Authority in Christ

Authority in Christ

Rev. Dr. Glenda Hollingshead; September 27, 2020

17th Sunday after Pentecost

Matthew 21:23-32

 

As many of you know, I have had a spiritual director for most of my ministry.  Because of my appreciation for the practice, a few years ago I earned a certificate in Spiritual Direction from Shalem Institute in Washington, D.C. And just recently, I started facilitating a Spiritual Direction Clergy Support Group for our Presbytery. Since meeting with a spiritual director is not a common practice, you might be wondering what it’s all about. Well, a spiritual director is a friend with whom you sit in prayer and in quiet conversation, together trying to discern the direction the Holy Spirit might be leading. It’s less like a counseling session and more like a “spiritual listening” session.

 

As a minister, I can honestly say that meeting with a spiritual director has been invaluable. Doing so, helped me find my way into the Presbyterian Church (U.S.A.). It helped me hear God’s call to Colonial Heights Presbyterian Church and then, over 4 years ago, FPC of Valdosta. The practice of spiritual direction has helped me to become more courageous as a leader on behalf of God’s kingdom work. It has helped me claim the authority I have been given (through my baptism and ordination)—authority to live fully as a seeker of God’s face—authority to encourage others to do the same.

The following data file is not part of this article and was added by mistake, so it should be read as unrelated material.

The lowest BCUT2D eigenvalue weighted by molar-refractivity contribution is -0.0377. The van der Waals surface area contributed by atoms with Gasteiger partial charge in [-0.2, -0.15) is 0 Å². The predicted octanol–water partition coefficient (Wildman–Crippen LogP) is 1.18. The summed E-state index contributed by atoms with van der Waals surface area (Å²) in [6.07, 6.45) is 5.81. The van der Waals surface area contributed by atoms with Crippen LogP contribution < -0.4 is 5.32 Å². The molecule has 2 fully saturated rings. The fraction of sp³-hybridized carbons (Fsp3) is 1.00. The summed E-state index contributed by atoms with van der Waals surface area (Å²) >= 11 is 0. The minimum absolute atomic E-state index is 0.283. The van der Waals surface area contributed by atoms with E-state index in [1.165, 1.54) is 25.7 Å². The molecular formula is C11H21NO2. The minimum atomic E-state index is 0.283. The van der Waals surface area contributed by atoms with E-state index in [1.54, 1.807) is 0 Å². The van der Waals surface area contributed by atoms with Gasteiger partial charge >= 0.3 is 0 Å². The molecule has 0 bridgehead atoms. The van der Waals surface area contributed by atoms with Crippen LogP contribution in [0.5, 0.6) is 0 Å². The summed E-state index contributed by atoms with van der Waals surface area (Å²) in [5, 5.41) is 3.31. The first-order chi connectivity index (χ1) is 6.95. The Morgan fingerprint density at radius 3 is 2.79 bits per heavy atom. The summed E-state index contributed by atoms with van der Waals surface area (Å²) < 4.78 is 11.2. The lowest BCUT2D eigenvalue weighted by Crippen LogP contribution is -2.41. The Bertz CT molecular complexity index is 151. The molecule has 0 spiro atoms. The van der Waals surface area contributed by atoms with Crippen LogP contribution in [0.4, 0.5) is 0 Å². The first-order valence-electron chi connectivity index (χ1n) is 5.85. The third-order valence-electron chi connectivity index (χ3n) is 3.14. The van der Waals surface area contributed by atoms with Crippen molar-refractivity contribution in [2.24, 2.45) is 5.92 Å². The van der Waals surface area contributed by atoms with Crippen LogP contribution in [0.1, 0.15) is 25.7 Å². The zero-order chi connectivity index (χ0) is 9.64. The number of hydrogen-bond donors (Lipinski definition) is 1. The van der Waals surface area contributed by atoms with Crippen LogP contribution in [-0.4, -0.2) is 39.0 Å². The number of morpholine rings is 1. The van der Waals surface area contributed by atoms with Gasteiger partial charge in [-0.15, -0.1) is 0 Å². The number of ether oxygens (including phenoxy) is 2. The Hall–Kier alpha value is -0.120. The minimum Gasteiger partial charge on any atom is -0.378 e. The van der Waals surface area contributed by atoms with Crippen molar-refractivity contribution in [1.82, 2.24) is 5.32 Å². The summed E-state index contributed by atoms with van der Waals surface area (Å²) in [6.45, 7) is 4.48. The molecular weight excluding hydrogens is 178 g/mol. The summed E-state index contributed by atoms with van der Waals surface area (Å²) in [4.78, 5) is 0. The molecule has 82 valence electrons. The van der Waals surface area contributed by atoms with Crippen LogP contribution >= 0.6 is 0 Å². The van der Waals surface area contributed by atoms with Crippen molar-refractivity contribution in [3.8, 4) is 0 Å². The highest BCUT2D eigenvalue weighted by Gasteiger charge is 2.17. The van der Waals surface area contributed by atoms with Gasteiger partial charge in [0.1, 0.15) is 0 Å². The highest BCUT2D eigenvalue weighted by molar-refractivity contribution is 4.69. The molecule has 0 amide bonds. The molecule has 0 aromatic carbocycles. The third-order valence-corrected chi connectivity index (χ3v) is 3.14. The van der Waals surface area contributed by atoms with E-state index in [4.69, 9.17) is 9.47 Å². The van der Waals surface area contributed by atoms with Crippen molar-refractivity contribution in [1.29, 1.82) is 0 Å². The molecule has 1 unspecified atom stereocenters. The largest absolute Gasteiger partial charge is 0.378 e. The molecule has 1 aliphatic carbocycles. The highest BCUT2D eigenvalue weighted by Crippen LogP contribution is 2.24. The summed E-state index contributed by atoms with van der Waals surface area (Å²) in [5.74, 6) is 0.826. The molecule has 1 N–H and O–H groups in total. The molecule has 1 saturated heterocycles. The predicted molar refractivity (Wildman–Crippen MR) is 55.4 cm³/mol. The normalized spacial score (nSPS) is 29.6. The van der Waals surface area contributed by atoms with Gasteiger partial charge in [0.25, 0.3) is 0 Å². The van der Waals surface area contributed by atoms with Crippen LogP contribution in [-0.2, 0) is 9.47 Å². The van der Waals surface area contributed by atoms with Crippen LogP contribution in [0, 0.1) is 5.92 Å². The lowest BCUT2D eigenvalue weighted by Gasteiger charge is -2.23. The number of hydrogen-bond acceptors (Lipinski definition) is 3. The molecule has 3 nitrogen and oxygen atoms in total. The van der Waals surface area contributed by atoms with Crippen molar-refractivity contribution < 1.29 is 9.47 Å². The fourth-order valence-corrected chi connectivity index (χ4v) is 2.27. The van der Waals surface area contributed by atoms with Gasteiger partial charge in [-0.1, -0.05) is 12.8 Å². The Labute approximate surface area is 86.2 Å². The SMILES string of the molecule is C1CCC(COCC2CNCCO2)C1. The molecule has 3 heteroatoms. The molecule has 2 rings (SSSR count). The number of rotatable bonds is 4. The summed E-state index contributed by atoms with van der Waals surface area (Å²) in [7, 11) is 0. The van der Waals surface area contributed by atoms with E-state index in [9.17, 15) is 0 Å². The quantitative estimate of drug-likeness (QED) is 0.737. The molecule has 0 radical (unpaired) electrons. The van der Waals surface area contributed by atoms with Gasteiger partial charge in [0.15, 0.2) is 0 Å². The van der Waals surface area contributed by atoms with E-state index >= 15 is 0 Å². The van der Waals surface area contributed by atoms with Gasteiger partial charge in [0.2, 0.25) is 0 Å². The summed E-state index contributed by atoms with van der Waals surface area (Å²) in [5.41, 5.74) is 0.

Authority. It is the issue at hand for Jesus in our gospel reading. The chief priests and elders have been watching him. By this time, in Matthew’s telling, Jesus has entered the temple, overturned the tables of the money changers, and in righteous indignation proclaimed, “My house shall be called a house of prayer; but you are making it a den of robbers.” While we might imagine Jesus as meek and mild, here we witness him at the onset of his ministry, as a truth-teller who stirs up trouble with the powers that be. And the powers that be do not relinquish their control without a fight—never have—never will. But that does not stop Jesus.

 

In today’s reading we find Jesus again in the temple. And the chief priests and elders approach him with a question: “By what authority are you doing these things?” Make no mistake, they are not acting out of curiosity. They are acting out of a desire to bring Jesus down to size. In today’s vernacular think: “Who said you could do that? Who do you think you are? You’re too big for your britches. You need taking down a peg or two…”  When it comes to questioning someone’s authority, it is rarely an act of observation or casual interest. Rather, as in our story today, there is an ulterior motive at work. In the case of the chief priests and elders, they have come to trap Jesus. But what do they hope to accomplish by questioning his authority? Their motivation isn’t clear, but there’s one thing that is—things don’t turn out like they plan.

 

In the commentary, Feasting on the Word, Charles Campbell, Professor of Homiletics at Duke University, tells the following story: